Like all good public servants, when the call to participate in a spinning class (as in using a stationary bike, not rotating quickly in circles) for a fundraiser was posted in the lunchroom, I signed up. A free workout class (plus extended lunch *wink) in exchange for a few cans of chickpeas was an easy decision. Plus, it supported the Centretown Emergency Food Centre (CEFC). Win, win, win.
What I didn’t realize, was how important these fundraisers really are to these charitable organizations.
The CEFC is a fantastic agency. Founded as the main project of the Centretown Church Social Action Committee (CCSAC), the CEFC supplies those in need with a 5 day supply of food including ground beef, fresh fruit and produce. The organization ensures all their clients are treated with respect and their doors are open to anyone in need.
When Export Development Canada (EDC) presented the CEFC with the food and financial donations from our Spinathon, it was learned that the timing was helpful, as donations are down.
To reiterate: CEFC needs more support this year and they are projecting a deficit of $26,160 for 2017.
“There are numerous reasons donations are down,” explains CEFC Coordinator Kerry Kaiser. “Our member churches sponsored Syrian refugees and are still helping, the Phoenix pay systems problems affected our donations during Christmas, people are having a hard time coping with the cost of hydro and food and the local businesses are struggling.”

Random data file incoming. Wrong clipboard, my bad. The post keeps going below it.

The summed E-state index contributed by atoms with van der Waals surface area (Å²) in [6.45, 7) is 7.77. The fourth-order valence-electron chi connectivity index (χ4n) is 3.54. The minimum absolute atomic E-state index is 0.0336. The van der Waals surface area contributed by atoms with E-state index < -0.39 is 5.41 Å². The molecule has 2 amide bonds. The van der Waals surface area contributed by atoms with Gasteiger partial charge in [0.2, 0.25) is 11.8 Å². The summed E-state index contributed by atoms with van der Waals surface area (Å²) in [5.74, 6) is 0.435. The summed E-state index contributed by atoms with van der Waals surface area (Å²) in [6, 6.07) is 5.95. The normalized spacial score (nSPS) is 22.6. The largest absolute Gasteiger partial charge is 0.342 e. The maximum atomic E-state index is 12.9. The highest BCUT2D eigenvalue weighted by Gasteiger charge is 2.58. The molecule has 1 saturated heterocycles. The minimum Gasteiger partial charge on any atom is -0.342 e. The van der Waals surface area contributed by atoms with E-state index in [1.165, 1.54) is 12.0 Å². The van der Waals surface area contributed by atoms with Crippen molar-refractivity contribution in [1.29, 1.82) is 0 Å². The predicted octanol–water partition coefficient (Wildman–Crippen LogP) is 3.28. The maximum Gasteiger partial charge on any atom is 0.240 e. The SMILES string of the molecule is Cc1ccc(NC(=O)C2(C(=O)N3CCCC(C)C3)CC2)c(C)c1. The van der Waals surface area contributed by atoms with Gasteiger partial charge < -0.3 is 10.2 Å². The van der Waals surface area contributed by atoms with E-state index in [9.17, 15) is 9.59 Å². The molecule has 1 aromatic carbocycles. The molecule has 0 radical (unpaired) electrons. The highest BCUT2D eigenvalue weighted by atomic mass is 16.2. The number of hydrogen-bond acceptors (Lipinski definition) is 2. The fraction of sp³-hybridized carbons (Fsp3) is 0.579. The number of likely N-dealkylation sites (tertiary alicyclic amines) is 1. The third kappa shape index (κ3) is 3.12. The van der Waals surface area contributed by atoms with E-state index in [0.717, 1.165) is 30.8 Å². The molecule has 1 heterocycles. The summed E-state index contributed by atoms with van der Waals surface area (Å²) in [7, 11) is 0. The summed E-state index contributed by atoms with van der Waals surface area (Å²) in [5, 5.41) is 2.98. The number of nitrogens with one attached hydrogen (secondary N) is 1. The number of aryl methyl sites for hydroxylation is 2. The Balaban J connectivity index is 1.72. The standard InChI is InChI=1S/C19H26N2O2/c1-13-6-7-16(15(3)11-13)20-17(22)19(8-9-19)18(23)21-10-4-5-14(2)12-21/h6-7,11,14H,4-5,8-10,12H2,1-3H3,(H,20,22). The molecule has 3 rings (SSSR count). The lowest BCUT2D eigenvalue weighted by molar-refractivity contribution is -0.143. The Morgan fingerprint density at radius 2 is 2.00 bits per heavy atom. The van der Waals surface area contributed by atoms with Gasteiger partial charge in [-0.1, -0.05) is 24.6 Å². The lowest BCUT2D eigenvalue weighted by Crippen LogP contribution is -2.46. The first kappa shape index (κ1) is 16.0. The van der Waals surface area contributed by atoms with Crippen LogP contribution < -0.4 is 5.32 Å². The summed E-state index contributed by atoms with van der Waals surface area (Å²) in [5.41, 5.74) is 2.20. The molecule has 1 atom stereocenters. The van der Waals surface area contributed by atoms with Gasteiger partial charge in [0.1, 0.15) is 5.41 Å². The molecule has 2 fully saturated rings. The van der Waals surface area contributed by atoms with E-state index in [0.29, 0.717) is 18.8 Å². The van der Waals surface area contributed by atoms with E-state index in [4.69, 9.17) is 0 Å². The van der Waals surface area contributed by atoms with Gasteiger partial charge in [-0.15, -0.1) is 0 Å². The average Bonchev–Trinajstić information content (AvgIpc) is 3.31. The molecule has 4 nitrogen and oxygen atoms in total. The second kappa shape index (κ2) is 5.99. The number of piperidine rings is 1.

Their biggest need is food and money. The group is fortunate to be supported by a strong volunteer corps that work tirelessly to help. But they have a big responsibility: “We serve all that live in our catchment area, including the three emergency shelters, the largest which is the YMCA. We serve new Canadians, people with psychiatric problems, a huge increase in working poor, an increase in families, people on disability, people on welfare, those just released from institutions, the ill, young and old. In a nutshell anyone who needs our help.”
If you would like to help, visit their donation page here.
The event put on by EDC employees was simple yet effective: help raise food and funds for the CEFC while introducing colleagues to fitness classes.
“We organized a Spinathon where people could come down and try a class for 20 minutes in a fun and inclusive way,” says event co-organizer Sarah Cogliati. “We also thought it would be very important to connect this initiative with our community, so we picked a local charity that needed our help. We couldn’t have been more pleased with the outcome. We had 50 employees participate in this event, and we were able to collect over 500 healthy food items for the CEFC. In addition, EDC also donated $1,000 to the CEFC through its Community Investment Program.”
Next time you’re organizing a fundraising event at your office, keep the CEFC and their exceptional needs for 2017 in mind.